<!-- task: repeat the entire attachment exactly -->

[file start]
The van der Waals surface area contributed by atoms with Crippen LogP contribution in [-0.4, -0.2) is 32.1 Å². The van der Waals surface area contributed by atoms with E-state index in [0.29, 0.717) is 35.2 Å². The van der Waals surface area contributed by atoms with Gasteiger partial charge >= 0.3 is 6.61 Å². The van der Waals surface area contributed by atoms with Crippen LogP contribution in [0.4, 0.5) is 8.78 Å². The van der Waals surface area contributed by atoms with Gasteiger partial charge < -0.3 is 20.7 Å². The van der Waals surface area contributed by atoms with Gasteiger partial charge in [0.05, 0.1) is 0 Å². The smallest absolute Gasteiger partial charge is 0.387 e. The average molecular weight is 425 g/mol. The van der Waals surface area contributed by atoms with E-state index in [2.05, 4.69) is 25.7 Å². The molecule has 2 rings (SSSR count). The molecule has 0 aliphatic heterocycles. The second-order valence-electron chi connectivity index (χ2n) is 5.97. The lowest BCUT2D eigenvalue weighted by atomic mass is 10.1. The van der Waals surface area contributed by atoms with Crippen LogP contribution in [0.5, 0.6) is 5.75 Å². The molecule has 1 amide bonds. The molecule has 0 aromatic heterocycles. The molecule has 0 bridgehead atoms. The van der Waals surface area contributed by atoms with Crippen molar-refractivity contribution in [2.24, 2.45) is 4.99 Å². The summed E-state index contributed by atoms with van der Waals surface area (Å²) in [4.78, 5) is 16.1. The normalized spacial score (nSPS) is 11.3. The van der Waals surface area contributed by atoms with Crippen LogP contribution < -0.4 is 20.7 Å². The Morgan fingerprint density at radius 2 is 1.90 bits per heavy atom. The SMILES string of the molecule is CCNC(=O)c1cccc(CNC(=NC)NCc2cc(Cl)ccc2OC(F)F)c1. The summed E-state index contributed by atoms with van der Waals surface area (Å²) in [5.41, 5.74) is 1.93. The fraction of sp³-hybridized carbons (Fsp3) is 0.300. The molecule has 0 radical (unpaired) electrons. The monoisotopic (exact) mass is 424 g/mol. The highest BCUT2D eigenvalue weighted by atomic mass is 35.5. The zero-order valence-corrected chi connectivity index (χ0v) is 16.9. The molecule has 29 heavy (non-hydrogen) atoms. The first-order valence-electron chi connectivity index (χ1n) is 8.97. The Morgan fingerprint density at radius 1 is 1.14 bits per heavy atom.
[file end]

The van der Waals surface area contributed by atoms with Crippen LogP contribution in [-0.4, -0.2) is 32.1 Å². The van der Waals surface area contributed by atoms with E-state index in [0.29, 0.717) is 35.2 Å². The van der Waals surface area contributed by atoms with Gasteiger partial charge >= 0.3 is 6.61 Å². The van der Waals surface area contributed by atoms with Crippen LogP contribution in [0.4, 0.5) is 8.78 Å². The van der Waals surface area contributed by atoms with Gasteiger partial charge < -0.3 is 20.7 Å². The van der Waals surface area contributed by atoms with Gasteiger partial charge in [0.05, 0.1) is 0 Å². The smallest absolute Gasteiger partial charge is 0.387 e. The average molecular weight is 425 g/mol. The van der Waals surface area contributed by atoms with E-state index in [2.05, 4.69) is 25.7 Å². The molecule has 2 rings (SSSR count). The molecule has 0 aliphatic heterocycles. The second-order valence-electron chi connectivity index (χ2n) is 5.97. The lowest BCUT2D eigenvalue weighted by atomic mass is 10.1. The van der Waals surface area contributed by atoms with Crippen LogP contribution in [0.5, 0.6) is 5.75 Å². The molecule has 1 amide bonds. The molecule has 0 aromatic heterocycles. The molecule has 0 bridgehead atoms. The van der Waals surface area contributed by atoms with Crippen molar-refractivity contribution in [2.24, 2.45) is 4.99 Å². The summed E-state index contributed by atoms with van der Waals surface area (Å²) in [4.78, 5) is 16.1. The normalized spacial score (nSPS) is 11.3. The van der Waals surface area contributed by atoms with Crippen LogP contribution < -0.4 is 20.7 Å². The Morgan fingerprint density at radius 2 is 1.90 bits per heavy atom. The SMILES string of the molecule is CCNC(=O)c1cccc(CNC(=NC)NCc2cc(Cl)ccc2OC(F)F)c1. The summed E-state index contributed by atoms with van der Waals surface area (Å²) in [5.41, 5.74) is 1.93. The fraction of sp³-hybridized carbons (Fsp3) is 0.300. The molecule has 0 radical (unpaired) electrons. The monoisotopic (exact) mass is 424 g/mol. The highest BCUT2D eigenvalue weighted by atomic mass is 35.5. The zero-order valence-corrected chi connectivity index (χ0v) is 16.9. The molecule has 29 heavy (non-hydrogen) atoms. The first-order valence-electron chi connectivity index (χ1n) is 8.97. The Morgan fingerprint density at radius 1 is 1.14 bits per heavy atom.